Opinion Poll Reveals Australian Public’s Collapsing Trust in China

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Opinion Poll Reveals Australian Public’s Collapsing Trust in China

The latest Lowy Institute public opinion survey found that the public feels less safe in 2022, due to China’s growing power and the Russian invasion of Ukraine.

Opinion Poll Reveals Australian Public’s Collapsing Trust in China
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Australian attitudes toward China have sharply deteriorated over the past year amid the public’s rising anxiety about the state of the world, according to the latest public opinion poll conducted by Sydney-based Lowy Institute.

The survey report, which surveyed just over 2,000 Australian adults in the second half of March, found the vast majority of Australians say China will soon pose as a military threat to Australia, and trust in China and confidence President Xi Jinping continue to sit at record lows.

“Australians see China’s foreign policy as a critical threat,” states the introduction to the report, which was written by Michael Fullilove, the executive director of the Lowy Institute. “Their trust in China continues to fall, and in a dramatic shift, three-quarters of Australians see China as posing a military threat to Australia in the years to come.”

Lowy’s Natasha Kassam, the author of the report, found that trust in China sat at just 12 percent, down from 16 percent last year and 52 percent as recently as 2018. According to the poll, three-quarters of respondents said it was “likely” or “very likely” that China would pose a military threat to Australia within 20 years, up from 45 percent in 2018.

The poll also saw that more Australians continue to view China more as a potential military threat (64 percent) than an economic partner (33 percent). Just two years ago, the equation was reversed, with 55 percent of respondents viewing China primarily as an economic partner and 41 percent primarily as a potential military threat.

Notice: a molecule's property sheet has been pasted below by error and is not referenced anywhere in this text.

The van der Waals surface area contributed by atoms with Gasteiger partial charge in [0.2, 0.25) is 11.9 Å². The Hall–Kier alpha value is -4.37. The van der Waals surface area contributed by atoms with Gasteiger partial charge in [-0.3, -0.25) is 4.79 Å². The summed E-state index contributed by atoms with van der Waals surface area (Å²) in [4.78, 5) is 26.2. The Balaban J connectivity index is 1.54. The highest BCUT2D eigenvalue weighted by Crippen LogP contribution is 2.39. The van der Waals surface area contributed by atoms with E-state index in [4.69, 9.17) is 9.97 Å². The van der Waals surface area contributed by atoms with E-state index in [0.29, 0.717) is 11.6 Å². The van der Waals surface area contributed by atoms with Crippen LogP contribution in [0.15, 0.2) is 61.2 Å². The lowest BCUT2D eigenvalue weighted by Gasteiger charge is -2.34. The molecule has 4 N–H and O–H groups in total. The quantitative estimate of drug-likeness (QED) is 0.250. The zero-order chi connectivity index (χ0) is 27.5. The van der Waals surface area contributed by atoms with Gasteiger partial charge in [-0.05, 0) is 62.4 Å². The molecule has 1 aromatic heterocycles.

The logical explanation for this is the campaign of punitive tariffs and import controls that China has waged on Australia since the early months of the COVID-19 pandemic, when then-Prime Minister Scott Morrison called publicly for an international investigation into the origins of the virus.

Public views were likely reinforced by the apocalyptic rhetoric that the Morrison government deployed in response. Former Defense Minister and current opposition leader Peter Dutton said last year that Australia needed to “prepare for war,” while Morrison and Dutton’s Liberal Party hyped up the China threat in an attempt to smear their Labor opponent Anthony Albanese at last month’s federal election.

The dim attitudes toward China reflected a broader mood of threat that was captured by the poll. Only 53 percent of respondents said that they felt either “safe” or “very safe,” down from 69 percent last year and a striking diminution from the 92 percent recorded in 2010.

In addition to growing concerns about China, a large part of this is a result of Russia’s invasion of Ukraine and the ensuing geopolitical aftershocks. The Lowy Institute poll found that 92 percent of respondents were “very concerned” or “somewhat concerned” about the invasion, while Australian public confidence in Russian President Vladimir Putin has fallen to the same levels as that placed in North Korea’s Kim Jong Un. A further 87 percent said they were concerned about cooperation between China and Russia in the wake of the Ukraine invasion.

As this might suggest, the report showed public support for Australia’s alliance with the United States touching a record high, with 86 percent of respondents saying that the alliance was either “very” (60 percent) or “somewhat important” (26 percent). The poll showed relatively positive views toward the AUKUS security partnership created between Australia, the U.S., and the United Kingdom last year. Some 52 percent of those polled said the arrangement, which is set to equip Australia with a nuclear-powered submarine fleet, would make Australia more safe, while 22 percent said it would make no difference. Only 7 percent said it would make Australia less safe. Perhaps most surprisingly, a majority of respondents also said they would support the involvement of the Australian Defense Force if Taiwan were invaded by China and Washington went to Taiwan’s defense.

The nations that rated most highly among the Australian public were Japan and the United Kingdom, which 87 percent of respondents trusted “somewhat” or “a great deal” to act responsibly in the world, followed by France (82 percent), the U.S. (65 percent), and India (56 percent).